Analytical philosopher and theologian William Lane Craig explains logically why the universe had to begin to exist:

Ghazali argued that if the universe never began to exist, then there have been an infinite number of past events prior to today. But, he argued, an infinite number of things cannot exist. This claim needs to be carefully nuanced. Ghazali recognized that a potentially infinite number of things could exist, but he denied that an actually infinite number of things could exist. Let me explain the difference.

When we say that something is potentially infinite, infinity serves merely as an ideal limit that is never reached. For example, you could divide any finite distance in half, and then into fourths, and then into eighths, and then into sixteenths, and so on to infinity. The number of divisions is potentially infinite, in the sense that you could go on dividing endlessly. But you’d never arrive at an “infinitieth” division. You’d never have an actually infinite number of parts or divisions.

Now Ghazali had no problem with the existence of merely potential infinites, for these are just ideal limits. But when we come to an actual infinite, we’re dealing with a collection that is not growing toward infinity as a limit but is already complete: The number of members already in the collection is greater than any finite number. Ghazali argued that if an actually infinite number of things could exist, then various absurdities would result. If we’re to avoid these absurdities, then we must deny that an actually infinite number of things exist. That means that the number of past events cannot be actually infinite. Therefore, the universe cannot be beginningless; rather the universe began to exist.He continues with an interesting thought experiment from German mathematician David Hilbert:

Hilbert first invites us to imagine an ordinary hotel with a finite number of rooms. Suppose, furthermore, that all the rooms are full. If a new guest shows up at the desk asking for a room, the manager says, “Sorry, all the rooms are full,” and that’s the end of the story.

But now, says Hilbert, let’s imagine a hotel with an infinite number of rooms, and let’s suppose once again that all the rooms are full. This fact must be clearly appreciated. There isn’t a single vacancy throughout the entire infinite hotel; every room already has somebody in it. Now suppose a new guest shows up at the front desk, asking for a room. “No problem,” says the manager. He moves the person who was staying in room #1 into room #2, the person who was staying in room #2 into room #3, the person who was staying in room #3 into room #4, and so on to infinity. As a result of these room changes, room #1 now becomes vacant, and the new guest gratefully checks in. But before he arrived, all the rooms were already full!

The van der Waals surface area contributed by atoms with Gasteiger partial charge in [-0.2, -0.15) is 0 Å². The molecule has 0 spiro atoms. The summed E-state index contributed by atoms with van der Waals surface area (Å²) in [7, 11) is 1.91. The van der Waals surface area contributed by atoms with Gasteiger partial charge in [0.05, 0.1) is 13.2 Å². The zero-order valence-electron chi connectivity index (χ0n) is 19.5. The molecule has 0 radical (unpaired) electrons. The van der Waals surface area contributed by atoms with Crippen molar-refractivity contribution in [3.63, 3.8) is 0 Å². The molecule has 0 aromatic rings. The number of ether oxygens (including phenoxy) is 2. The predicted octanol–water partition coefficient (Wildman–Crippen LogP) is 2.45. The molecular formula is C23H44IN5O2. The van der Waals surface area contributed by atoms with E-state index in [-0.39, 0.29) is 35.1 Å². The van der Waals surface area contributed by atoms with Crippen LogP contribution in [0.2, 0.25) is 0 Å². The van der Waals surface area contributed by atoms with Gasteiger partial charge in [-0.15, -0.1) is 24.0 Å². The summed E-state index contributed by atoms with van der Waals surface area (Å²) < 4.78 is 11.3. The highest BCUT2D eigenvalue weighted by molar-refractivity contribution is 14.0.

It gets worse! Let’s now suppose, Hilbert says, that an infinity of new guests shows up at the front desk, asking for rooms. “No problem, no problem!” says the manager. He moves the person who was staying in room #1 into room #2, the person who was staying in room #2 into room #4, the person who was staying in room #3 into room #6, each time moving the person into the room number twice his own. Since any number multiplied by two is an even number, all the guests wind up in even-numbered rooms. As a result, all the odd-numbered rooms become vacant, and the infinity of new guests is easily accommodated. In fact, the manager could do this an infinite number of times and always accommodate infinitely more guests. And yet, before they arrived, all the rooms were already full!

As a student once remarked to me, Hilbert’s Hotel, if it could exist, would have to have a sign posted outside: “No Vacancy (Guests Welcome).”

But Hilbert’s Hotel is even stranger than the great German mathematician made it out to be. For just ask yourself the question: What would happen if some of the guests start to check out? Suppose all the guests in the odd-numbered rooms check out. In this case an infinite number of people has left the hotel— indeed, as many as remained behind. And yet, there are no fewer people in the hotel. The number is just infinite! Now suppose the manager doesn’t like having a half-empty hotel (it looks bad for business). No matter! By moving the guests as before, only this time in reverse order, he converts his half-empty hotel into one that is bursting at the seams!

Now you might think that by these maneuvers the manager could always keep his strange hotel fully occupied. But you’d be wrong. For suppose the guests in rooms # 4, 5, 6, … check out. At a single stroke the hotel would be virtually emptied, the guest register reduced to just three names, and the infinite converted to finitude. And yet it would be true that the same number of guests checked out this time as when all the guests in the odd-numbered rooms checked out! Can such a hotel exist in reality?

Hilbert’s Hotel is absurd. Since nothing hangs on the illustration’s involving a hotel, the argument can be generalized to show that the existence of an actually infinite number of things is absurd.And a TedEd talk explaining the paradox:

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